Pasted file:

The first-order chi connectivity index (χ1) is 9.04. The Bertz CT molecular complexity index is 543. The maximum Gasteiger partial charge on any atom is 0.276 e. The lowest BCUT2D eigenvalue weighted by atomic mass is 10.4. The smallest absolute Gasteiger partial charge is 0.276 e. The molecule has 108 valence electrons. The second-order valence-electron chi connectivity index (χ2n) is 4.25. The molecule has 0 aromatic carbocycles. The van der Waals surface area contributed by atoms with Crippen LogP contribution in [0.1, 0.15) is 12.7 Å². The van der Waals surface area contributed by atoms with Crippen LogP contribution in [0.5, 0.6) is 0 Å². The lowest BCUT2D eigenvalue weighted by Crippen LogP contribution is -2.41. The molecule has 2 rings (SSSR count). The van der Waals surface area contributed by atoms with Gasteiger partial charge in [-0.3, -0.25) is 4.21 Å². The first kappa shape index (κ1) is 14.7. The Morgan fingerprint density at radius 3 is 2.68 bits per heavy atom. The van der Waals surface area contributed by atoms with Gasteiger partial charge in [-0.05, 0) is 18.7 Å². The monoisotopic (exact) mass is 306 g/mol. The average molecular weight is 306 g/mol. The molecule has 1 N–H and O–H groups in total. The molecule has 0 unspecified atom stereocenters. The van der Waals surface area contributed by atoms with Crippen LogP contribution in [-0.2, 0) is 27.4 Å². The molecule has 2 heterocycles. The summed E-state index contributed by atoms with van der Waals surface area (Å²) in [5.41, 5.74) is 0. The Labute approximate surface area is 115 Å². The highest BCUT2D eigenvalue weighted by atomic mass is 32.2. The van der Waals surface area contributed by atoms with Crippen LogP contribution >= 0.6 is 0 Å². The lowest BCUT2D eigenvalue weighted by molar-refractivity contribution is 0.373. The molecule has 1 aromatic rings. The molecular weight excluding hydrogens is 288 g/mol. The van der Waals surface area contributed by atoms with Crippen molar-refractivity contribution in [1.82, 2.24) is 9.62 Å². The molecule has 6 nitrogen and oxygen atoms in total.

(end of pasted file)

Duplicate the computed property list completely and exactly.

The first-order chi connectivity index (χ1) is 9.04. The Bertz CT molecular complexity index is 543. The maximum Gasteiger partial charge on any atom is 0.276 e. The lowest BCUT2D eigenvalue weighted by atomic mass is 10.4. The smallest absolute Gasteiger partial charge is 0.276 e. The molecule has 108 valence electrons. The second-order valence-electron chi connectivity index (χ2n) is 4.25. The molecule has 0 aromatic carbocycles. The van der Waals surface area contributed by atoms with Crippen LogP contribution in [0.1, 0.15) is 12.7 Å². The van der Waals surface area contributed by atoms with Crippen LogP contribution in [0.5, 0.6) is 0 Å². The lowest BCUT2D eigenvalue weighted by Crippen LogP contribution is -2.41. The molecule has 2 rings (SSSR count). The van der Waals surface area contributed by atoms with Gasteiger partial charge in [-0.3, -0.25) is 4.21 Å². The first kappa shape index (κ1) is 14.7. The Morgan fingerprint density at radius 3 is 2.68 bits per heavy atom. The van der Waals surface area contributed by atoms with Gasteiger partial charge in [-0.05, 0) is 18.7 Å². The monoisotopic (exact) mass is 306 g/mol. The average molecular weight is 306 g/mol. The molecule has 1 N–H and O–H groups in total. The molecule has 0 unspecified atom stereocenters. The van der Waals surface area contributed by atoms with Crippen LogP contribution in [-0.2, 0) is 27.4 Å². The molecule has 2 heterocycles. The summed E-state index contributed by atoms with van der Waals surface area (Å²) in [5.41, 5.74) is 0. The Labute approximate surface area is 115 Å². The highest BCUT2D eigenvalue weighted by atomic mass is 32.2. The van der Waals surface area contributed by atoms with Crippen LogP contribution >= 0.6 is 0 Å². The lowest BCUT2D eigenvalue weighted by molar-refractivity contribution is 0.373. The molecule has 1 aromatic rings. The molecular weight excluding hydrogens is 288 g/mol. The van der Waals surface area contributed by atoms with Crippen molar-refractivity contribution in [1.82, 2.24) is 9.62 Å². The molecule has 6 nitrogen and oxygen atoms in total.